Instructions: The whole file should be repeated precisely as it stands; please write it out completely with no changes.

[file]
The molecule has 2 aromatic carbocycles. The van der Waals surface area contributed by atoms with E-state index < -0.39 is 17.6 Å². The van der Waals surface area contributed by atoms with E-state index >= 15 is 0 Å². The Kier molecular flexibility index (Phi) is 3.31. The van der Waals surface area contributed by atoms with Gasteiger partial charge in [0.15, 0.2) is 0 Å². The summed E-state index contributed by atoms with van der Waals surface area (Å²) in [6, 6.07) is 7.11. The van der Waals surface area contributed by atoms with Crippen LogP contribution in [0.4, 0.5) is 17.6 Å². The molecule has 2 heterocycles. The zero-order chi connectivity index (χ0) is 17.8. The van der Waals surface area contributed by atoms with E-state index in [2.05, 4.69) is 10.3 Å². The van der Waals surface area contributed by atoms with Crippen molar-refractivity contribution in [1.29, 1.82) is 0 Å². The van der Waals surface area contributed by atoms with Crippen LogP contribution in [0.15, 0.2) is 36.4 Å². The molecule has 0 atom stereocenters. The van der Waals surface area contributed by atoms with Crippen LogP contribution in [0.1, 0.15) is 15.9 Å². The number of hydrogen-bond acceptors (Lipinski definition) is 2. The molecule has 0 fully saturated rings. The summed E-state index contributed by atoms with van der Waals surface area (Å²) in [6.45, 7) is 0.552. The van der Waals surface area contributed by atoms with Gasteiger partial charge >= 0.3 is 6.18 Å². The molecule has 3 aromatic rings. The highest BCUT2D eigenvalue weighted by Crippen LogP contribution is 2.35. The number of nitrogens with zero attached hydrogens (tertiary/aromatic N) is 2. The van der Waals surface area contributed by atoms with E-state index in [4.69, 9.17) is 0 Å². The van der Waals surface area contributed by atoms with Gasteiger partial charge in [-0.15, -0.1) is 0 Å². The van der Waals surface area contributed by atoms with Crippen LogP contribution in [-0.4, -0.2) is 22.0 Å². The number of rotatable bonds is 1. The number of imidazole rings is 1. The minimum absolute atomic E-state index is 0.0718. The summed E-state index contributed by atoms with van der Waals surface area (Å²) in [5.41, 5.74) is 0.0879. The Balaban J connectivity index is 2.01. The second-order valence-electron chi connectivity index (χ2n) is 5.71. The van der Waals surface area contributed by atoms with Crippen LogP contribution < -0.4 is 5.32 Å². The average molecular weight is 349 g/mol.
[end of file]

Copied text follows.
The molecule has 2 aromatic carbocycles. The van der Waals surface area contributed by atoms with E-state index < -0.39 is 17.6 Å². The van der Waals surface area contributed by atoms with E-state index >= 15 is 0 Å². The Kier molecular flexibility index (Phi) is 3.31. The van der Waals surface area contributed by atoms with Gasteiger partial charge in [0.15, 0.2) is 0 Å². The summed E-state index contributed by atoms with van der Waals surface area (Å²) in [6, 6.07) is 7.11. The van der Waals surface area contributed by atoms with Crippen LogP contribution in [0.4, 0.5) is 17.6 Å². The molecule has 2 heterocycles. The zero-order chi connectivity index (χ0) is 17.8. The van der Waals surface area contributed by atoms with E-state index in [2.05, 4.69) is 10.3 Å². The van der Waals surface area contributed by atoms with Crippen molar-refractivity contribution in [1.29, 1.82) is 0 Å². The van der Waals surface area contributed by atoms with Crippen LogP contribution in [0.15, 0.2) is 36.4 Å². The molecule has 0 atom stereocenters. The van der Waals surface area contributed by atoms with Crippen LogP contribution in [0.1, 0.15) is 15.9 Å². The number of hydrogen-bond acceptors (Lipinski definition) is 2. The molecule has 0 fully saturated rings. The summed E-state index contributed by atoms with van der Waals surface area (Å²) in [6.45, 7) is 0.552. The van der Waals surface area contributed by atoms with Gasteiger partial charge >= 0.3 is 6.18 Å². The molecule has 3 aromatic rings. The highest BCUT2D eigenvalue weighted by Crippen LogP contribution is 2.35. The number of nitrogens with zero attached hydrogens (tertiary/aromatic N) is 2. The van der Waals surface area contributed by atoms with E-state index in [4.69, 9.17) is 0 Å². The van der Waals surface area contributed by atoms with Gasteiger partial charge in [-0.15, -0.1) is 0 Å². The van der Waals surface area contributed by atoms with Crippen LogP contribution in [-0.4, -0.2) is 22.0 Å². The number of rotatable bonds is 1. The number of imidazole rings is 1. The minimum absolute atomic E-state index is 0.0718. The summed E-state index contributed by atoms with van der Waals surface area (Å²) in [5.41, 5.74) is 0.0879. The Balaban J connectivity index is 2.01. The second-order valence-electron chi connectivity index (χ2n) is 5.71. The van der Waals surface area contributed by atoms with Crippen LogP contribution < -0.4 is 5.32 Å². The average molecular weight is 349 g/mol.